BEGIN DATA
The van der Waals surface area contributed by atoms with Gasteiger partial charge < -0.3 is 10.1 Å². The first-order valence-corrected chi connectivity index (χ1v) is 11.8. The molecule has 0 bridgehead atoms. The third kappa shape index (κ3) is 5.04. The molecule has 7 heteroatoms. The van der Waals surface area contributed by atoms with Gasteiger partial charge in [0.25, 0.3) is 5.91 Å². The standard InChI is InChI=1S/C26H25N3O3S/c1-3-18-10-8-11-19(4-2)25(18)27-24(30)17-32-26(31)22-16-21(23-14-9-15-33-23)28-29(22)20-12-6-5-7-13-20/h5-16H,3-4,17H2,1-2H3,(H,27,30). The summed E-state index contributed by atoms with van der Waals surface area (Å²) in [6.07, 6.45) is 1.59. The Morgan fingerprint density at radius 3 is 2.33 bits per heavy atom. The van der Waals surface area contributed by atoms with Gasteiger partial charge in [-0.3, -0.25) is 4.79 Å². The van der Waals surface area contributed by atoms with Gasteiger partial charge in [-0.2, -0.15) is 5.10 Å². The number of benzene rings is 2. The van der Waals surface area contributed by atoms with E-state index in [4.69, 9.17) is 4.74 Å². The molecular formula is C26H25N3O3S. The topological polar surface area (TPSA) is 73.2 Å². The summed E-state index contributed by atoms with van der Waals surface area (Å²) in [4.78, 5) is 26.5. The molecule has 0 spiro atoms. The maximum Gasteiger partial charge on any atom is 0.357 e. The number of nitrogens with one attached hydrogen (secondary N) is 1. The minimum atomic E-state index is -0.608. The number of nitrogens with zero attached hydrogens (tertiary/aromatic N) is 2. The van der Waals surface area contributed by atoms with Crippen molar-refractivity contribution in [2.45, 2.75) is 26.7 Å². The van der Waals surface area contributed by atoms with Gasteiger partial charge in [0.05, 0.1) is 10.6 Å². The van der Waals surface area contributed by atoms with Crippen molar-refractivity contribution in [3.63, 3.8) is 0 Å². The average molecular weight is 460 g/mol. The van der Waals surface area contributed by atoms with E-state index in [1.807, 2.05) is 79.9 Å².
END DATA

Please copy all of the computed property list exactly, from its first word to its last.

The van der Waals surface area contributed by atoms with Gasteiger partial charge < -0.3 is 10.1 Å². The first-order valence-corrected chi connectivity index (χ1v) is 11.8. The molecule has 0 bridgehead atoms. The third kappa shape index (κ3) is 5.04. The molecule has 7 heteroatoms. The van der Waals surface area contributed by atoms with Gasteiger partial charge in [0.25, 0.3) is 5.91 Å². The standard InChI is InChI=1S/C26H25N3O3S/c1-3-18-10-8-11-19(4-2)25(18)27-24(30)17-32-26(31)22-16-21(23-14-9-15-33-23)28-29(22)20-12-6-5-7-13-20/h5-16H,3-4,17H2,1-2H3,(H,27,30). The summed E-state index contributed by atoms with van der Waals surface area (Å²) in [6.07, 6.45) is 1.59. The Morgan fingerprint density at radius 3 is 2.33 bits per heavy atom. The van der Waals surface area contributed by atoms with Gasteiger partial charge in [-0.3, -0.25) is 4.79 Å². The van der Waals surface area contributed by atoms with Gasteiger partial charge in [-0.2, -0.15) is 5.10 Å². The number of benzene rings is 2. The van der Waals surface area contributed by atoms with E-state index in [4.69, 9.17) is 4.74 Å². The molecular formula is C26H25N3O3S. The topological polar surface area (TPSA) is 73.2 Å². The summed E-state index contributed by atoms with van der Waals surface area (Å²) in [4.78, 5) is 26.5. The molecule has 0 spiro atoms. The maximum Gasteiger partial charge on any atom is 0.357 e. The number of nitrogens with one attached hydrogen (secondary N) is 1. The minimum atomic E-state index is -0.608. The number of nitrogens with zero attached hydrogens (tertiary/aromatic N) is 2. The van der Waals surface area contributed by atoms with Crippen molar-refractivity contribution in [2.45, 2.75) is 26.7 Å². The van der Waals surface area contributed by atoms with Gasteiger partial charge in [0.05, 0.1) is 10.6 Å². The van der Waals surface area contributed by atoms with Crippen molar-refractivity contribution in [3.63, 3.8) is 0 Å². The average molecular weight is 460 g/mol. The van der Waals surface area contributed by atoms with E-state index in [1.807, 2.05) is 79.9 Å².